I have worked as a dietitian in critical care for over 25 years, with the last 18 years in the Intensive care unit at the Royal Infirmary of Edinburgh. My vision, as the Lothian dietetic lead for critical care, is to provide the highest standard of nutritional care through an engaging, educated and research driven critical care dietetic team.
So, what does this look like in practice?
Firstly, we provide a highly visible and responsive dietetic service to critical care with participation in ward rounds, handovers, multidisciplinary meetings and case conferences. We proactively screen all critical care patients to ensure active involvement in initiating timely nutritional support and the provision of individualised nutritional care – one size does not fit all.
Secondly, we deliver quality nutritional care reflecting current evidence base. This involves having an awareness of how much nutritional support should be delivered during the different phases of critical illness, how much nutritional support is actually delivered and what measurable impact nutritional support has on patient outcomes.
This has definitely proven to be a challenge during the pandemic as we initially had limited data on the clinical features and subsequent medical treatment, and a complete lack of COVID-19 specific recommendations for nutrition therapy. We worked hard to adapt our practice as new knowledge and research gave us a better understanding of how to provide nutritional care for COVID ICU patients.
Thirdly, we have a research driven agenda to answer some of the nutritional unknowns in critical care.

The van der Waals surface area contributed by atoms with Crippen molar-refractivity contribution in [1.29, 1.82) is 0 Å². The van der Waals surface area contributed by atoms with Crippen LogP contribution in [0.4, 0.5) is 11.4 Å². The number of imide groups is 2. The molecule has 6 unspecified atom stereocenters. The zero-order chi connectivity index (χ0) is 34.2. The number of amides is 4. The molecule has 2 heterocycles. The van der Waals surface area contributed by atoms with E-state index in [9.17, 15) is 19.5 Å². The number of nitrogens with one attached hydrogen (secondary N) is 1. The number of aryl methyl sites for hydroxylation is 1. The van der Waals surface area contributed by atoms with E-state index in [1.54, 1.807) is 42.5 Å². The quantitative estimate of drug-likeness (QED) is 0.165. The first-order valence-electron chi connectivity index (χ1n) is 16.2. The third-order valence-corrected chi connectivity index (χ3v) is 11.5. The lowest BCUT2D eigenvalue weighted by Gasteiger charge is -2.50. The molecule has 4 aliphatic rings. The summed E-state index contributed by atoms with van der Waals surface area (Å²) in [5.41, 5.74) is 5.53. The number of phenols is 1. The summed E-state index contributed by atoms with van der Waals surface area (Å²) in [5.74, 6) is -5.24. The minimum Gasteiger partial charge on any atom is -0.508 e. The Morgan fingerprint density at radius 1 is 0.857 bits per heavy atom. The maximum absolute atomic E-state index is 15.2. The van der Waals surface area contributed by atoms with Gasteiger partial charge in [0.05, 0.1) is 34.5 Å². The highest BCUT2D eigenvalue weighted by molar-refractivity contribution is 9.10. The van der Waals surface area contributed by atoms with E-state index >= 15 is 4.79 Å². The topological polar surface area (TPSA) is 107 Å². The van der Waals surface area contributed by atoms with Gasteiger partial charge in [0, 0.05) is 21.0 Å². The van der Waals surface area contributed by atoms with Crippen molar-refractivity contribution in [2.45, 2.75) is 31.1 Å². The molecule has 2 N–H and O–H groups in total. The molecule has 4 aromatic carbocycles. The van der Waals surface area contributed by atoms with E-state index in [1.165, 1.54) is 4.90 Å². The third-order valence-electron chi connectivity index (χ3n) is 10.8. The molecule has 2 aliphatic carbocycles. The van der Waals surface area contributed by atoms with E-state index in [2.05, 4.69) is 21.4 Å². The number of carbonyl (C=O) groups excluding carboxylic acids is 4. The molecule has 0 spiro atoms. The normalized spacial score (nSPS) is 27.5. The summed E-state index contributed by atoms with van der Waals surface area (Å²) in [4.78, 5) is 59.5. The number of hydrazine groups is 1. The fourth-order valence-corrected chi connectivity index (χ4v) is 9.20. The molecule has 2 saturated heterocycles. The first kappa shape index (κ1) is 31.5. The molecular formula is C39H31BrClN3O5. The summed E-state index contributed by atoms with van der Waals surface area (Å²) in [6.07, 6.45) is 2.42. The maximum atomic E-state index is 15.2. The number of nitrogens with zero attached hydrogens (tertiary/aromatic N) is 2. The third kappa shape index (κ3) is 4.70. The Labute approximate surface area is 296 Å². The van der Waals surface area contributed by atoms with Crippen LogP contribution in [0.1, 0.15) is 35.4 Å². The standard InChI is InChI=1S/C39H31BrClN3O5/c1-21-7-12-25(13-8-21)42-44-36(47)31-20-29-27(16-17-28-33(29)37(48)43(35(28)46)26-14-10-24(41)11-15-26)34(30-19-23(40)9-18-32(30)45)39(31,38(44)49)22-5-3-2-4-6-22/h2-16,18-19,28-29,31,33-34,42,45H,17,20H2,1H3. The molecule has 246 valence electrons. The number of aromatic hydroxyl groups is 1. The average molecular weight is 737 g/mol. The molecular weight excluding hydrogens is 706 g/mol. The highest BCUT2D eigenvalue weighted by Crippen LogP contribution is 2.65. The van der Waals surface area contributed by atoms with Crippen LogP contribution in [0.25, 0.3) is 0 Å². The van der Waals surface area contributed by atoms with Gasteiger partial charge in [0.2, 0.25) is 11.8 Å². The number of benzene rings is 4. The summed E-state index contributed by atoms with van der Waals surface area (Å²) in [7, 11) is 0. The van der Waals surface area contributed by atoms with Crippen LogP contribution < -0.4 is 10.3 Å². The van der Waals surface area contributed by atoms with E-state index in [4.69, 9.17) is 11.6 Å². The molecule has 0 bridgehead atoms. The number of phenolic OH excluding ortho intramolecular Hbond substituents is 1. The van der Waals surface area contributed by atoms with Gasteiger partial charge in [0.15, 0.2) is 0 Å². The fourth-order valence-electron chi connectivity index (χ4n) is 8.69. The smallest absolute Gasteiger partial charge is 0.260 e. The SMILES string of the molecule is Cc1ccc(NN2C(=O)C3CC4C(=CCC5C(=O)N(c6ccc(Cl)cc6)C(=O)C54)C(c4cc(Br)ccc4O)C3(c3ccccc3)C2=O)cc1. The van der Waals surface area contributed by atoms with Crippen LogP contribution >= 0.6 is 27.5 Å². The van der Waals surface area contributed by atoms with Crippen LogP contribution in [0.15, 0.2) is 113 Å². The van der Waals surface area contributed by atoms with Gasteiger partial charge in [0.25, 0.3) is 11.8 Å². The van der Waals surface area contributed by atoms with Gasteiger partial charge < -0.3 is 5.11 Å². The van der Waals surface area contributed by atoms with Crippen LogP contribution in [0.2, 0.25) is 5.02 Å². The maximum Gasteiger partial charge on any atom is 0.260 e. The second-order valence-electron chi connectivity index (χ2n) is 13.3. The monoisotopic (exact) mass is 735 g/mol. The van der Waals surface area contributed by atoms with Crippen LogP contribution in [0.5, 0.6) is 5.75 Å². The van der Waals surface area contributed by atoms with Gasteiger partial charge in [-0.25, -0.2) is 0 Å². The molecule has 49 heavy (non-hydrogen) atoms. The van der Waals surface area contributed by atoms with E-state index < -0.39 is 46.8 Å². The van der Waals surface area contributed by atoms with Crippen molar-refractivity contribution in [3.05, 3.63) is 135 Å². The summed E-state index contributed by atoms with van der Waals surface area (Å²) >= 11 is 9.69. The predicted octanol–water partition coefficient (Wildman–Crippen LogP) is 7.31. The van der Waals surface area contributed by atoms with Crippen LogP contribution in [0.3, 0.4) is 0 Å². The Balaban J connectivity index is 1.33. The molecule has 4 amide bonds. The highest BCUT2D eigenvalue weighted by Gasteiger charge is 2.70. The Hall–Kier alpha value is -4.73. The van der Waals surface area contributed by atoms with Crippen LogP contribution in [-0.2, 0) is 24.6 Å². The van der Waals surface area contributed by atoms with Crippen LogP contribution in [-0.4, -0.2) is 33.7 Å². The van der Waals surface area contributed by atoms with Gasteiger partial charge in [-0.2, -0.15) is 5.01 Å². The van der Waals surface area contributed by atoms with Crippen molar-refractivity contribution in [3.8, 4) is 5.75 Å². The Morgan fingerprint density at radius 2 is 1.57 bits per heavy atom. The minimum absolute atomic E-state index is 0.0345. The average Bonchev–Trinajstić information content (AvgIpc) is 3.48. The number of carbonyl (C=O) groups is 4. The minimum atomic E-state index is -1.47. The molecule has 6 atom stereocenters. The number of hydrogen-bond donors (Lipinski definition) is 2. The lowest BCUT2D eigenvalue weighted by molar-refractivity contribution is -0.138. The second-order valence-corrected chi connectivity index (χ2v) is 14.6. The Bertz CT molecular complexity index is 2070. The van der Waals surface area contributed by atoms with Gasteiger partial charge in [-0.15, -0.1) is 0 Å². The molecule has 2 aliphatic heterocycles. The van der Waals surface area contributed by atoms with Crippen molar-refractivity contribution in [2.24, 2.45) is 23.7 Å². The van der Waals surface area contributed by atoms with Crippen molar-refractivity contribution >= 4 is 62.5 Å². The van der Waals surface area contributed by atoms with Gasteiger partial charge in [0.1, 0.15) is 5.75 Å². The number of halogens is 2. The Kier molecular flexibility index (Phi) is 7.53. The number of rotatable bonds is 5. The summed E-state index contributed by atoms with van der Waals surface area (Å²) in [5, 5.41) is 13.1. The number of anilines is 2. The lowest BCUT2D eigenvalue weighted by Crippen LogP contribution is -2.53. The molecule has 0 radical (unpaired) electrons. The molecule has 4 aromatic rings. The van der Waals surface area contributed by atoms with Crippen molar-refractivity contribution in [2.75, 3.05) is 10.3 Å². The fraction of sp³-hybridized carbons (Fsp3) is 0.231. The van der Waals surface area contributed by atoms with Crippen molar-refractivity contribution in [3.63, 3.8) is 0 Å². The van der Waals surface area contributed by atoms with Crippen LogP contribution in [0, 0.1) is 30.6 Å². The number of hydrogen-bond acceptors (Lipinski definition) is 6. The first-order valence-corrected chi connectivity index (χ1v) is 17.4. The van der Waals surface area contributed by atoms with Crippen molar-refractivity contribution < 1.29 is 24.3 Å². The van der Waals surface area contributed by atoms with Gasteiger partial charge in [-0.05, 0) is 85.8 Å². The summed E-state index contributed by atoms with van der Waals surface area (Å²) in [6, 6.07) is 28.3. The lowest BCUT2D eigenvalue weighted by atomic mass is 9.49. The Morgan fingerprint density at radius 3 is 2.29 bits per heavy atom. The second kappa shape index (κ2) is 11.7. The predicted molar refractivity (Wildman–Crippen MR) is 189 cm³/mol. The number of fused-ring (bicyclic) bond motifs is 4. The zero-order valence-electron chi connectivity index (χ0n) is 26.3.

I wanted to know what happened to nutritional intakes in ICU survivors and this led me to undertake a PhD looking at the factors that influenced nutritional recovery in patients after critical illness. I was subsequently awarded an NRS fellowship to continue my work in this area and I now work as a clinical academic dietitian.
Finally, we engage in the teaching and training of medical and nursing staff, other members of the multidisciplinary team and our dietetic colleagues. With so many different health professionals involved in the provision of nutritional care to critically ill patients during and after ICU stay, it should part of our role as critical care dietitians to ensure the wider team is aware of the nutritional issues faced by such a complex patient population.
You can always learn something new!
I can honestly say despite 25 years of working as a critical care dietitian I am still learning: the implications for nutrition as a result of an obscure medical condition; how to adapt dietetic practice in the midst of a pandemic; and how technology can improve care having just launched “Tailored talks” in NHS Lothian, a digital platform that provides personalized information, support, and advice to COVID-19 survivors and their carers/families.
Dr Judith Merriweather is Critical Care Dietitian, Clinical Lead for Critical Care Recovery Service with NHS Lothian. She is also a NRS Clinician and University of Edinburgh Honorary Fellow.
Follow Judith on Twitter @JudithMerriwea2